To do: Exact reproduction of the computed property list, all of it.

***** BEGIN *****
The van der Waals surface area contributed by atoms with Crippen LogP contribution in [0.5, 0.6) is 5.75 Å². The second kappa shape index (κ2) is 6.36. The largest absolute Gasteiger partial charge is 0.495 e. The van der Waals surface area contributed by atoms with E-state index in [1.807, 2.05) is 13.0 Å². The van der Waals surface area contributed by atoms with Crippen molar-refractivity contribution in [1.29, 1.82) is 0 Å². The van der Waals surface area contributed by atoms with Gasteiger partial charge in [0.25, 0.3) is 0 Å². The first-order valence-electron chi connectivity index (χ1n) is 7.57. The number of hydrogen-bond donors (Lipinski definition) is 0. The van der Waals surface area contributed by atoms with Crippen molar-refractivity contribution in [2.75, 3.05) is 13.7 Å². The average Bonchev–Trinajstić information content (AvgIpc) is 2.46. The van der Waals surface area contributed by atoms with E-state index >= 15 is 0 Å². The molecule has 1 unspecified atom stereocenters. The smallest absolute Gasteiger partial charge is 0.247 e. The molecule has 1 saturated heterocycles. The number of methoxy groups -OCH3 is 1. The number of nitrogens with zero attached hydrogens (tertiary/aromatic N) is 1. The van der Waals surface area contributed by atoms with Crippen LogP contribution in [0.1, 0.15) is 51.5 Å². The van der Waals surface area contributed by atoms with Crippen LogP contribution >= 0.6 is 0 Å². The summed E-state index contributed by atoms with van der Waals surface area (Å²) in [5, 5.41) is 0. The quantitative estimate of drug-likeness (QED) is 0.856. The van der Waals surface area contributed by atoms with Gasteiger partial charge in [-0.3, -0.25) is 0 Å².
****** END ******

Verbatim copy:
The van der Waals surface area contributed by atoms with Crippen LogP contribution in [0.5, 0.6) is 5.75 Å². The second kappa shape index (κ2) is 6.36. The largest absolute Gasteiger partial charge is 0.495 e. The van der Waals surface area contributed by atoms with E-state index in [1.807, 2.05) is 13.0 Å². The van der Waals surface area contributed by atoms with Crippen molar-refractivity contribution in [1.29, 1.82) is 0 Å². The van der Waals surface area contributed by atoms with Gasteiger partial charge in [0.25, 0.3) is 0 Å². The first-order valence-electron chi connectivity index (χ1n) is 7.57. The number of hydrogen-bond donors (Lipinski definition) is 0. The van der Waals surface area contributed by atoms with Crippen molar-refractivity contribution in [2.75, 3.05) is 13.7 Å². The average Bonchev–Trinajstić information content (AvgIpc) is 2.46. The van der Waals surface area contributed by atoms with E-state index >= 15 is 0 Å². The molecule has 1 unspecified atom stereocenters. The smallest absolute Gasteiger partial charge is 0.247 e. The molecule has 1 saturated heterocycles. The number of methoxy groups -OCH3 is 1. The number of nitrogens with zero attached hydrogens (tertiary/aromatic N) is 1. The van der Waals surface area contributed by atoms with Crippen LogP contribution in [0.1, 0.15) is 51.5 Å². The van der Waals surface area contributed by atoms with Crippen LogP contribution >= 0.6 is 0 Å². The summed E-state index contributed by atoms with van der Waals surface area (Å²) in [5, 5.41) is 0. The quantitative estimate of drug-likeness (QED) is 0.856. The van der Waals surface area contributed by atoms with Gasteiger partial charge in [-0.3, -0.25) is 0 Å².